Background: Renal failure and toxic acute tubular necrosis (ATN) may be seen following exposure to a variety of therapeutic agents. Zoledronate (Zometa) is a new, highly potent bisphosphonate used in the treatment of hypercalcemia of malignancy. We report the first clinical-pathologic study of nephrotoxicity associated with this agent.
Methods: A cohort of six patients (four males and two females) with a mean age of 69.2 years received bisphosphonate therapy for multiple myeloma (five patients) or Paget's disease (one patient). In all patients, zoledronate was administered at a dose of 4 mg intravenously monthly, infused over at least 15 minutes, and the duration of therapy was mean 4.7 months (range, 3 to 9 months).
Results: All patients developed renal failure with a rise in serum creatinine from a mean baseline level of 1.4 mg/dL to 3.4 mg/dL. Renal biopsy revealed toxic ATN, characterized by tubular cell degeneration, loss of brush border, and apoptosis. Immunohistochemical staining revealed a marked increase in cell cycle-engaged cells (Ki-67 positive) and derangement in tubular Na+,K+-ATPase expression. Importantly, although all patients had been treated with pamidronate prior to zoledronate, no biopsy exhibited the characteristic pattern of collapsing focal segmental glomerulosclerosis observed in pamidronate nephrotoxicity. Following renal biopsy, treatment with zoledronate was discontinued and all six patients had a subsequent improvement in renal function (mean final serum creatinine, 2.3 mg/dL at 1 to 4 months of follow-up).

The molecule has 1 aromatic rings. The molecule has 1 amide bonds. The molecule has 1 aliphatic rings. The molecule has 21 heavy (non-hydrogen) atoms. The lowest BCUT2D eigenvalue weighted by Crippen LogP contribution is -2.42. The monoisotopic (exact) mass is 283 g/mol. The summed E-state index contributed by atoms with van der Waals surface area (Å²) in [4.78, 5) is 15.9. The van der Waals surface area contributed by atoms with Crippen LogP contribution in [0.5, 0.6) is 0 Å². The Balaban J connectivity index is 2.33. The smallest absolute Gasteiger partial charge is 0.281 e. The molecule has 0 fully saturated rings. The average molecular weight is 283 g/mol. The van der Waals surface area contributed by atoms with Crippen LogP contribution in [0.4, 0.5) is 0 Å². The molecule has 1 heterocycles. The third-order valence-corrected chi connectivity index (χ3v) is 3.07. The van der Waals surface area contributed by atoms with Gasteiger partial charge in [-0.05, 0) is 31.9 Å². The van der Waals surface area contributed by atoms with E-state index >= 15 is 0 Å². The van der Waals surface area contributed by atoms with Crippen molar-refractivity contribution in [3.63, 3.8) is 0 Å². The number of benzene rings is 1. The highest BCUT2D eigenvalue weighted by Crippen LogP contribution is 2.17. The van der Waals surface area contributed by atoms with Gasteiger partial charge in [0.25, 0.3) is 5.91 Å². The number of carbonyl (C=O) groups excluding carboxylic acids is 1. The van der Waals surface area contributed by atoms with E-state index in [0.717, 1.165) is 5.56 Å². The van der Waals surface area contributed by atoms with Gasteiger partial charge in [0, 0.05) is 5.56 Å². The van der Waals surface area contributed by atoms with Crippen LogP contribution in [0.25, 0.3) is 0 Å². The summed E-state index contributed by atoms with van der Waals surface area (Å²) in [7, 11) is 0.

Conclusion: The close temporal relationship between zoledronate administration and the onset of renal failure and the partial recovery of renal function following drug withdrawal strongly implicate this important and widely used agent in the development of toxic ATN.